As you consider your next job, think about that nimble little red-eyed tree frog. Hopping from place to place can be awkward when you are not expressing the positivity necessary for a sticky landing. Your job transition is not about leaving a negative situation, it is always about moving positively towards opportunity.

This post was contributed by Jenny of Merito Group. Visit www.Meritogroup.com for more information and current job openings.

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The Woodpecker Approach: Importance of Persistence during Job-Search

Posted by Carolyn Thompson on Mar 10, 2015 in Job Search

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The job-search jungle has long been ruled by members of the cat family. Power and ability to dominate being the foremost reasons, of course. However, there have been sufficient anomalies to prove that securing the most desirable job is not only the prerogative of those having power or resources. It is quite as much within the reach of other members too.

Your job-hunt might have been moving forward on the ‘ideal’ lines, but you aren’t finding returns favorable enough, right?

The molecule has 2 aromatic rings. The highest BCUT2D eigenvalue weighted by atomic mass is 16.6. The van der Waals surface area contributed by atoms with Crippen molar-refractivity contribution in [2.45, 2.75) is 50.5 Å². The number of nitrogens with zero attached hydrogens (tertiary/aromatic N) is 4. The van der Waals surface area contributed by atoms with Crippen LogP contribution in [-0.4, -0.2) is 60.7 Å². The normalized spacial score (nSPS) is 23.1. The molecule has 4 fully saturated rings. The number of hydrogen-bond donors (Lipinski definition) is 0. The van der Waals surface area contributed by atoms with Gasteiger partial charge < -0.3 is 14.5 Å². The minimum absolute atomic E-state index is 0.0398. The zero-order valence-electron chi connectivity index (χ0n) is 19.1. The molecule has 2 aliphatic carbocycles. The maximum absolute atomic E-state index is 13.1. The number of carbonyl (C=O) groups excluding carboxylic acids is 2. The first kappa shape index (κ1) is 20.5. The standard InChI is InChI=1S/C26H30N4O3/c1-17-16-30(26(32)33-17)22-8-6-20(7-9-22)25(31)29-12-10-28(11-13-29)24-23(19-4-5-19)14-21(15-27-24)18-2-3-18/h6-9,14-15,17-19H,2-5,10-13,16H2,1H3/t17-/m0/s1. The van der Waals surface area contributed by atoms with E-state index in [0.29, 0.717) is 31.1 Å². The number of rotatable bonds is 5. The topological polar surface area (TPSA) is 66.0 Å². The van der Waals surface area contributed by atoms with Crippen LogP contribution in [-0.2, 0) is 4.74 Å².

Well, that does force you into a deep introspection about things that might have gone wrong. Yes, speculating is a human tendency and so is getting hopeless.

An Ivory-billed Woodpecker stands as a great example in such a case. Boring nests in the tree trunk with a short and narrow beak, clearly indicating that with due persistence in one’s kitty, everything is achievable. The Woodpecker might find the tree trunk hard enough to penetrate with a timid beak, but driven by sheer will-power, the incessant taps never go in vain. That’s pretty much what you need to imbibe at the moment. Giving up on a job application and resting your case won’t land you in the workstation you desire. However, the spirit of not giving up definitely would!

Yes, you need to give calls repeatedly, drop messages on LinkedIn, follow the same process with a multitude of recruiters, find referrals and meet people, in short- you’ll have to be an opportunist from the get-go!

Here are some subtleties you can work on and be pleasantly persistent to land in your dream country job.

 

  • Have a Concrete Reason for Contacting

The Woodpecker doesn’t tap the wood without a reason. It cares to bore a nest and is putting all its energy towards it. Likewise, you need to have a specific reason to contact a person during this process. ‘I’m just calling to follow up’ often sounds like a phrase stemming out of formality.

During your first contact, an introduction from a mutual acquaintance or because you read an article the person wrote, come across as legitimate reasons. Once you form a connection, an update on some prior discussion could be the reason to drop a call or schedule a meeting.